Maldives

In Maldives, community involvement and the government play a critical role in addressing the needs of islanders

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© UNICEF Maldives/2012/Madhok
An enumerator asks Fainana Mohammad, 49, questions, as part of a household survey that uses the Community-Based Monitoring System (CBMS) model. Maldivians like Fainana have seen the winds of change blow over their islands in their lifetimes - bringing essential services that were once impossible to imagine.

By Rajat Madhok

Maldives, 22 October 2012 - When Fainana Mohammad was 16 years old, she was married to a man in his fifties. Over the next four years, Fainana gave birth to four children.

Then, her husband abandoned her for a younger woman. Illiterate and with no marketable skills, Fainana swept the streets to survive. She earned too little to feed her children three square meals per day.

Fainana remarried and had four more children. Then, her second husband passed away, leaving her with eight children and hardly any income. On days when there was no food at home, she would beg the neighbours for leftovers and feed her children whatever she could manage.

Reaching out to vulnerable people

Since she was first married more than 30 years ago, Fainana has seen a wind of change blow across her island. Today, an equipped hospital, a higher secondary and primary school for children, shops for essential items – and food – are all available.

Over the years, Maldives has equipped its islands, some far flung, with basic facilities and services. A critical component to providing even basic services has been community involvement at the grassroots level. Community leaders and Women Development Committees have played a crucial role in addressing the needs of islanders – especially more vulnerable groups, such as women, the elderly and young girls.

Now, the community will again play a critical role. For the first time, with support from the Government and the local Women Development Committee, UNICEF, in collaboration with the Partnership for Economic Policy and its partner the Australian Agency for International Development, has introduced a household survey. The survey aims to identity multiple dimensions of poverty and vulnerability using the Community-Based Monitoring System (CBMS) model.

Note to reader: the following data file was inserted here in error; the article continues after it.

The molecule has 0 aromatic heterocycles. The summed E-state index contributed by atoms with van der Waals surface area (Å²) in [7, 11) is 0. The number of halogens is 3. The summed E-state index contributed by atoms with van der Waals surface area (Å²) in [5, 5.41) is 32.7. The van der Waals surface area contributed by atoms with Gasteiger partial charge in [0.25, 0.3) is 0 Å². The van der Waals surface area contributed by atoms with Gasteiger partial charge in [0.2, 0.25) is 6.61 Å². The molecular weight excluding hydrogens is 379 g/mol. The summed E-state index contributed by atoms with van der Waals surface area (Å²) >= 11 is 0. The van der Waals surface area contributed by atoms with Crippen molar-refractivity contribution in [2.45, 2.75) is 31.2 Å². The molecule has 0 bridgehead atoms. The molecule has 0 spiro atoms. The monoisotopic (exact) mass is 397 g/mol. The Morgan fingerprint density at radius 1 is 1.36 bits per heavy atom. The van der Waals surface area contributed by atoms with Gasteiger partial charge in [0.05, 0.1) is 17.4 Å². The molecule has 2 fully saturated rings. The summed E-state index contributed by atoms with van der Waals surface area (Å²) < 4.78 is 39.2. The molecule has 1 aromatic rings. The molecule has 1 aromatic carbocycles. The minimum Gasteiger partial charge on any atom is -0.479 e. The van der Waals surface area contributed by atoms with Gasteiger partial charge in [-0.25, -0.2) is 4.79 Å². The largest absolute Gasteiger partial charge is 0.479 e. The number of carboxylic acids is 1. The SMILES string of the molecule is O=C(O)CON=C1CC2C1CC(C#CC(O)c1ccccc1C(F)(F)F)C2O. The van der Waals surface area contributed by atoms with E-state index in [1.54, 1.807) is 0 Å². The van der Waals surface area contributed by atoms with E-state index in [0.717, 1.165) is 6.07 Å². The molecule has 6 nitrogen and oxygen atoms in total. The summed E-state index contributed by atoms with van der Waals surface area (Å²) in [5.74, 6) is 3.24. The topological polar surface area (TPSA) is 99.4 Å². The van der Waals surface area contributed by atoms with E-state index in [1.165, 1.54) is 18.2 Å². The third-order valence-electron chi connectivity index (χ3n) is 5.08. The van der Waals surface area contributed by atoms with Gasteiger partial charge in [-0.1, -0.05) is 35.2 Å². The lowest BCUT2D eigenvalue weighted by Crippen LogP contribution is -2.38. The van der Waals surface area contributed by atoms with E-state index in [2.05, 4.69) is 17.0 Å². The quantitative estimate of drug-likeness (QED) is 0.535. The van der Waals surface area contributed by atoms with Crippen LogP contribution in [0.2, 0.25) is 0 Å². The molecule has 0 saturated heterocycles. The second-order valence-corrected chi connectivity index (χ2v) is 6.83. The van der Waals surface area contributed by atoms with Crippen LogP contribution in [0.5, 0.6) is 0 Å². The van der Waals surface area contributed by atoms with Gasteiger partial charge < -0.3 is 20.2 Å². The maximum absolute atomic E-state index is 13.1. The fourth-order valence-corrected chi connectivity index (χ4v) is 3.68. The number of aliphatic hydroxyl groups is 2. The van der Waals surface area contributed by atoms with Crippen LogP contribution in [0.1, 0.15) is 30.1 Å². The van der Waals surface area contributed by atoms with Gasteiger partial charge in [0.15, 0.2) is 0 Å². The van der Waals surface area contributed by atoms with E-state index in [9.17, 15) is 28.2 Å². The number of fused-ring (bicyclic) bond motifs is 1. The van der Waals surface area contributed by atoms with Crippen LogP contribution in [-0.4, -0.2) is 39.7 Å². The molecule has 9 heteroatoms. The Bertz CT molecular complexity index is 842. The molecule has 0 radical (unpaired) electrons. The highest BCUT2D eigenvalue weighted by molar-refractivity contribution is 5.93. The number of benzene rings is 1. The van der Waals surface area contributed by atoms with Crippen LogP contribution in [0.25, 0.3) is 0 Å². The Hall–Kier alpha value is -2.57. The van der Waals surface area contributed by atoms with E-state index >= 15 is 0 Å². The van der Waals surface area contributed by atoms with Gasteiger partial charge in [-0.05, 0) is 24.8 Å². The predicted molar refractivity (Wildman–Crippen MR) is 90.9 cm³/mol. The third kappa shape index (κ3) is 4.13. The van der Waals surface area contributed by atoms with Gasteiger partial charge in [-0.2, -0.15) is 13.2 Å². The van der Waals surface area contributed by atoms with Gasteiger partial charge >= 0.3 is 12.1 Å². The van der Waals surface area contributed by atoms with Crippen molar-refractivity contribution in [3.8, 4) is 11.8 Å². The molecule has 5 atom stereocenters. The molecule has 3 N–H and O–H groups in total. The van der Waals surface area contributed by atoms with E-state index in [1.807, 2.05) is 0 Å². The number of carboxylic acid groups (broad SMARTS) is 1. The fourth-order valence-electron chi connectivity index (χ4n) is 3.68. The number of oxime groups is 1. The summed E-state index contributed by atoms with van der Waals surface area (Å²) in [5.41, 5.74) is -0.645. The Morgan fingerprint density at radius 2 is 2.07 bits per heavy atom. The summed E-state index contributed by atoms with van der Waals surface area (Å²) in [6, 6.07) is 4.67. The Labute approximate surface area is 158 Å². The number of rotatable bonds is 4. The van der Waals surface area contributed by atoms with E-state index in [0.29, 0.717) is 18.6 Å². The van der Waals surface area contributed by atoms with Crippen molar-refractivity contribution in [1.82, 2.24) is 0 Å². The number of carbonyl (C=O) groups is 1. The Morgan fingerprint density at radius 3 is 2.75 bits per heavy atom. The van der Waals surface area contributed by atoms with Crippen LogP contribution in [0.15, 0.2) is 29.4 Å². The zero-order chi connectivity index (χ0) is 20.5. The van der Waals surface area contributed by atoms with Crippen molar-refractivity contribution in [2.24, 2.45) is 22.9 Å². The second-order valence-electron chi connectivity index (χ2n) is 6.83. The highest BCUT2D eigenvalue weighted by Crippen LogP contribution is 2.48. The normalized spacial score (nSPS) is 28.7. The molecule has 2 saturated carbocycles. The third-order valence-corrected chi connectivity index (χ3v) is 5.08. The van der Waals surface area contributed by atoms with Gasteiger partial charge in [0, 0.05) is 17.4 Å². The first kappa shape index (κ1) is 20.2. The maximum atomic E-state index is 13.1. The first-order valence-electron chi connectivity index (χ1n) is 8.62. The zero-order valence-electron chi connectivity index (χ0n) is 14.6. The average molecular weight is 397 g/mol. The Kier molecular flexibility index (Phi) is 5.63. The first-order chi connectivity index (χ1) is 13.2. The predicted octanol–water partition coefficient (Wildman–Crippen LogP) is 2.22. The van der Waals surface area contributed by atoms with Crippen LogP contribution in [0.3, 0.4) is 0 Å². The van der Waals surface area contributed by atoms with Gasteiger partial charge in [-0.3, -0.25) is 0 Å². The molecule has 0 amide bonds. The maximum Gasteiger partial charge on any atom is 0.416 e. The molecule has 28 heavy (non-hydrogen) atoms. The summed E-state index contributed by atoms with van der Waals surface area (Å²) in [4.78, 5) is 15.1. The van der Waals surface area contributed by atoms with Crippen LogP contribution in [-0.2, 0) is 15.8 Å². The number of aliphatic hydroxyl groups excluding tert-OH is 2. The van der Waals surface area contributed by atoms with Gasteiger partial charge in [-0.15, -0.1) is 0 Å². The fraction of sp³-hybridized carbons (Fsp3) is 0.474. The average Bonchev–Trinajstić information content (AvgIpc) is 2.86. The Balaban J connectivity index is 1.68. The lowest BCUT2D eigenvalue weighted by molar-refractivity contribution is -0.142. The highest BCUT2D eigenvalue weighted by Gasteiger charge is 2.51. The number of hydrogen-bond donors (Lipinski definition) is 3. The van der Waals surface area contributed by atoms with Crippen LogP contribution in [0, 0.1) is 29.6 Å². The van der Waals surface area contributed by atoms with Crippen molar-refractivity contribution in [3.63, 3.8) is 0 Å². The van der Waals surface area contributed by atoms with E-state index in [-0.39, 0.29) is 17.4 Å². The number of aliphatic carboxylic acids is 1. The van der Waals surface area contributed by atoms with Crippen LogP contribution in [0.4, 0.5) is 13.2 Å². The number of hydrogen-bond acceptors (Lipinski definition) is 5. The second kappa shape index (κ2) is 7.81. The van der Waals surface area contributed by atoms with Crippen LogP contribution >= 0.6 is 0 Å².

UNICEF Image
© UNICEF Maldives/2012/Madhok
Local youth are trained as enumerators for the survey that uses the CBMS model. The youth will then return to their community and gather information that will be processed by professionals and shared with policy-makers.

CBMS is an organized way of collecting information at the local level for use of local government units, national government agencies, non-government organizations, and civil society for planning, programme implementation and monitoring.

This pilot survey is being carried out on an island near Malé by young surveyors who go to each house and gather information on such key indicators as health, sanitation, hygiene, education, food security, crime and protection, income and waste management.

Once the data have been gathered, a team of professionals will evaluate and analyse the information and generate concrete analysis of the situation, including bottlenecks and recommendations.

These important data will then be fed into the wheels of policy-making and the shaping of legislation at the national level, with policy-makers incorporating recommendations from the survey.

The CBMS model ensures local government transparency, accountability and – of critical importance – includes community participation and representation in policy-making.

Educating future policy-makers

To enhance the capacity of policy developers further, Maldives National University, in collaboration with UNICEF and other partners, has introduced a one-of-a-kind master’s degree in social policy. This postgraduate course will help develop a critical mass of technical people specialized in understanding the issues, concepts, and theoretical and operational processes involved in evidence-based design and implementation of policy, with a specific focus on policy for children, women, the elderly and other vulnerable populations.

“We are delighted to start this journey for the development of a master’s degree course in social policy, in partnership with the MNU…We commit our support to provide the best possible technical expertise for the formulation of a course,” says Representative of UNICEF Maldives Zeba Tanvir Bukari. “The issues of children will be kept at the forefront to make sure that the future of the country is considered while we formulate policies within our current plans.” 

An enabling environment

Fainana receives a single parent allowance from the Government of 2,000 Rufiya (US$130), and her children go to the local government school, a luxury neither she nor her siblings enjoyed.

In spite of facing hardships for most of her life, Fainana is confident of better days ahead. Her children lead a life that she could only have dreamed of.

And the Government continues to partner with the international community and local communities in order to give Fainana and her children a fighting chance.


 

 

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